Hospital overcrowding plummets amid Coronavirus concerns

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Galway Daily news COVID-19: Sharp drop in cases at UHG

Overcrowding at the Emergency Department at UHG and elsewhere has plummeted in the week that has seen the COVID-19 coronavirus continue to spread.

Hospitals around the country have imposed visiting restrictions and outright bans as an infection control measure as the number of coronavirus cases in Ireland continues to grow, and people also seem to be avoiding the A&E according to INMO figures.

There are just 9 patients on trolleys in the Emergency Department at UHG today according to the Irish Nurses and Midwives Organisation, while there were only 8 on Monday.

Nationwide there 234 people on trolleys in Ireland’s hospitals today, up from 167 on Monday, but still nowhere near January’s peak levels of 760 people without a bed.

The Republic of Ireland now has 24 confirmed cases of COVID-19 following the discovery of three new infected people on Monday.

While never nearly as badly afflicted as UHG, the last two days have also seen Portiuncula Hospital in Ballinasloe with not a single patient going without a bed.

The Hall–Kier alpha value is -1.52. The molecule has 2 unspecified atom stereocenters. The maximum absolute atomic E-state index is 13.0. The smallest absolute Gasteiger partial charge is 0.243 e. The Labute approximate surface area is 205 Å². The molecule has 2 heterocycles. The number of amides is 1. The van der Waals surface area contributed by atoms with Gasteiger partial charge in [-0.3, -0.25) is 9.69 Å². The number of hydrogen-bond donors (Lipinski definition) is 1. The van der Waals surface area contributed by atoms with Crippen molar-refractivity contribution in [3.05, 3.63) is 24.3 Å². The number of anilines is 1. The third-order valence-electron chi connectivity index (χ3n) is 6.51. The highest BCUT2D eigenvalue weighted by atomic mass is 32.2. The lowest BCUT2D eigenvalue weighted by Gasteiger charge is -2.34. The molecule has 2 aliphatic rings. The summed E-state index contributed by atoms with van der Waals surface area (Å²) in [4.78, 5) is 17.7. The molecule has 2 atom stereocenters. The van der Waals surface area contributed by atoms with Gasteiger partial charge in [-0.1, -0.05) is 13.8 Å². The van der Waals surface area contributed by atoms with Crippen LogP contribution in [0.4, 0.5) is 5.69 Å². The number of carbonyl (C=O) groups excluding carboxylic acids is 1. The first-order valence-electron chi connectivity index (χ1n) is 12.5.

These are by far the lowest numbers recorded by the INMO this year, both in Galway and in hospitals throughout the country.

Even in University Hospital Limerick, which regularly has more than 50 or 60 people going without a bed on any given day, there are just seven patients on trolleys today.

The Saolta Hospital Group, which includes UHG, Merlin Park Hospital, and Portiuncula Hospital, has had visiting restrictions in place since last Friday as an infection control measure, which are continuing this week until further notice.

“We are asking the public not to visit any hospital other than end of life situations and other exceptional circumstances as agreed with the ward manager in advance of visiting,” a spokesperson for Saolta said.

“We recognise that the visiting restrictions may be challenging for patients and their families, however, our priority must be to protect the patients in our hospitals who are vulnerable to infection.”